It's been awhile since I was out there, but I hear time has at least softened the view of semi-auto shotguns at the school. Semi-auto reliability has apparently been improved. Also, the shoot-offs at the end of each class were showing the semi-auto feed provides some shot-to-shot speed advantage. You may think that's obvious, but one may learn to operate a pump to have a fresh round in place about as fast as you can recover from recoil, so the difference is not nearly as great as you would assume. An expert is able to get about the same speed of aimed fire with both weapons over a short run. Nonetheless, it takes work and practice to get and keep that speed with the pump, and one week of training isn't enough for most students to get all the way there. And face it: most people just don't practice enough to stay in top form.

This leaves the clearing issue. A semi-auto is still more likely to have a feed faliure than a pump, and is therefore more likely to have to be cleared. You do have to let go with one of your hands to clear one, so clearing is a different, slower operation than operating a pump (maybe the pump-semi combination is the exception?). It therefore offers more opportunity for a weapon retention problem to develop, since it takes longer and it is easier to lose the weapon to an assailant while you have only one hand firmly gripping it. A sling may negate some of that disadvantage if you are slung up at the time you enter into the struggle. You have to weigh these potentials in your own mind as well as assessing realistically how much practice you are likely to undertake?

The bottom line is, if you can't purchase the weapon you want, getting the pump's action and trigger smoothed and getting in some speed practice with it isn't a bad choice either.

Nick
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Last edited by Unclenick; April 18, 2006 at 06:20 PM.
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Old April 18, 2006, 11:07 AM   #7
Jim Watson
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There were some studies that showed a pump was as likely if not liklier to be short-stroked under stress than an auto was to malfunction. This led the department to buy autos for the SWATters who could keep their guns clean and cased until needed and pumps for patrol where they would be exposed to dirt, vibration, abuse, and less practiced handling.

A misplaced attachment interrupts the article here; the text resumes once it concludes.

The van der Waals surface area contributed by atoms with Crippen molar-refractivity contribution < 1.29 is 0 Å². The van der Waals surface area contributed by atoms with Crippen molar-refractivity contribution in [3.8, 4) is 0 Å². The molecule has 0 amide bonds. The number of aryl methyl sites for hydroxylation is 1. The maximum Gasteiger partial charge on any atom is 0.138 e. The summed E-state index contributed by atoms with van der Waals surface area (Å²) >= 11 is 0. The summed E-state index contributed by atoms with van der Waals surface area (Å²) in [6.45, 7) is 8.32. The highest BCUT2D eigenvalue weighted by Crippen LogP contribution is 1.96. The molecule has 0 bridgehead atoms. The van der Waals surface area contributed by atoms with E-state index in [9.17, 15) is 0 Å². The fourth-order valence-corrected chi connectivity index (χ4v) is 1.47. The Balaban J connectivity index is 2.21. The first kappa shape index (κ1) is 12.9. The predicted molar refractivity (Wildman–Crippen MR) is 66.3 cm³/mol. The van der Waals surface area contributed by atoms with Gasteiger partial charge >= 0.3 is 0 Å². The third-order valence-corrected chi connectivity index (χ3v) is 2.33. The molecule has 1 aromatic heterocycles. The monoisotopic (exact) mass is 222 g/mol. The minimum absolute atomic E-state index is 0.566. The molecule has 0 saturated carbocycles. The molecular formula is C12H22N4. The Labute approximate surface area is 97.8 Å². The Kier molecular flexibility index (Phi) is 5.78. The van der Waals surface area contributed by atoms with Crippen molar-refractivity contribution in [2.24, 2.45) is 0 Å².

The main advantage of the pump shotgun is that it gives more foot-lbs per dollar than about any other firearm.
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Old April 18, 2006, 06:42 PM   #8
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I hadn't heard of the short-stroke study, but having watched students stress up and start fumbling guns and cartridges under match pressure, I can believe it. Keeping "muscle memory" trained so you short-circuit extraneous thought takes a lot of practice, and some never make it work. The old rule of thumb an olympic boxing coach wrote about was 6000 repetitions to establish muscle memory for one action component, such as slipping a right cross. I don't have a minimum practice figure for keeping that memory working, but I know a lot of competitors report trigger control starts to deteriorate if they go more than 2 weeks without at least dry fire practice. I would assume this is variable with years of experience, but in principle probably applies to working the pump, bolt, lever, or whatever manual action your gun may have, in addtion to working the trigger.

Nick